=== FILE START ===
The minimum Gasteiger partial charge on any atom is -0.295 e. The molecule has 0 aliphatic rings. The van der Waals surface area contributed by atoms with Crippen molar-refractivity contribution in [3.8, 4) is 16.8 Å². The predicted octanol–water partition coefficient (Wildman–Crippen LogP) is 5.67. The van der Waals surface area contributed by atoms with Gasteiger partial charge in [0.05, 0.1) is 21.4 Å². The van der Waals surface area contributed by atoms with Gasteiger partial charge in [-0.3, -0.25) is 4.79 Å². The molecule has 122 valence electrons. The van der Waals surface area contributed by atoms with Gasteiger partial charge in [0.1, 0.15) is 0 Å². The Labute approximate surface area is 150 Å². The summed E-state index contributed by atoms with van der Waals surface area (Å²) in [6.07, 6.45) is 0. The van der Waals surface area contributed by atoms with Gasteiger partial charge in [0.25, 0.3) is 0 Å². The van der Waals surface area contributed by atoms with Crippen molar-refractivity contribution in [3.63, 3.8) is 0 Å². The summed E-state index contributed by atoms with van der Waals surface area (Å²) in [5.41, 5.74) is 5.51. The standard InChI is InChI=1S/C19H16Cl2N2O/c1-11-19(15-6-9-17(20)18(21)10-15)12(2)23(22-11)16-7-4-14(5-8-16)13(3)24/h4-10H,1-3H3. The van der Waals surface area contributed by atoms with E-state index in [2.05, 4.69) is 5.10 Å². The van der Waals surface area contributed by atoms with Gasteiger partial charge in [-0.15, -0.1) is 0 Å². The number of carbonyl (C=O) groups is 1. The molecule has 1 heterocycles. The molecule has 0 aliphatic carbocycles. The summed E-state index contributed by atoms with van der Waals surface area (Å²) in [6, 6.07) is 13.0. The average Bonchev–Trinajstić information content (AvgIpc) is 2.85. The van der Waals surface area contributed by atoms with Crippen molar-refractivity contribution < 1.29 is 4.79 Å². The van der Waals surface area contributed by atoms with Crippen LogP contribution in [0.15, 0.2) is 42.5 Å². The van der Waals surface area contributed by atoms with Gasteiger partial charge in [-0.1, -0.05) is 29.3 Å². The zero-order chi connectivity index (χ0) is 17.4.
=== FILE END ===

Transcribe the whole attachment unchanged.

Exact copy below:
The minimum Gasteiger partial charge on any atom is -0.295 e. The molecule has 0 aliphatic rings. The van der Waals surface area contributed by atoms with Crippen molar-refractivity contribution in [3.8, 4) is 16.8 Å². The predicted octanol–water partition coefficient (Wildman–Crippen LogP) is 5.67. The van der Waals surface area contributed by atoms with Gasteiger partial charge in [0.05, 0.1) is 21.4 Å². The van der Waals surface area contributed by atoms with Gasteiger partial charge in [-0.3, -0.25) is 4.79 Å². The molecule has 122 valence electrons. The van der Waals surface area contributed by atoms with Gasteiger partial charge in [0.1, 0.15) is 0 Å². The Labute approximate surface area is 150 Å². The summed E-state index contributed by atoms with van der Waals surface area (Å²) in [6.07, 6.45) is 0. The van der Waals surface area contributed by atoms with Gasteiger partial charge in [0.25, 0.3) is 0 Å². The van der Waals surface area contributed by atoms with Crippen molar-refractivity contribution in [3.63, 3.8) is 0 Å². The summed E-state index contributed by atoms with van der Waals surface area (Å²) in [5.41, 5.74) is 5.51. The standard InChI is InChI=1S/C19H16Cl2N2O/c1-11-19(15-6-9-17(20)18(21)10-15)12(2)23(22-11)16-7-4-14(5-8-16)13(3)24/h4-10H,1-3H3. The van der Waals surface area contributed by atoms with E-state index in [2.05, 4.69) is 5.10 Å². The van der Waals surface area contributed by atoms with Gasteiger partial charge in [-0.15, -0.1) is 0 Å². The number of carbonyl (C=O) groups is 1. The molecule has 1 heterocycles. The molecule has 0 aliphatic carbocycles. The summed E-state index contributed by atoms with van der Waals surface area (Å²) in [6, 6.07) is 13.0. The average Bonchev–Trinajstić information content (AvgIpc) is 2.85. The van der Waals surface area contributed by atoms with Crippen molar-refractivity contribution < 1.29 is 4.79 Å². The van der Waals surface area contributed by atoms with Crippen LogP contribution in [0.15, 0.2) is 42.5 Å². The van der Waals surface area contributed by atoms with Gasteiger partial charge in [-0.1, -0.05) is 29.3 Å². The zero-order chi connectivity index (χ0) is 17.4.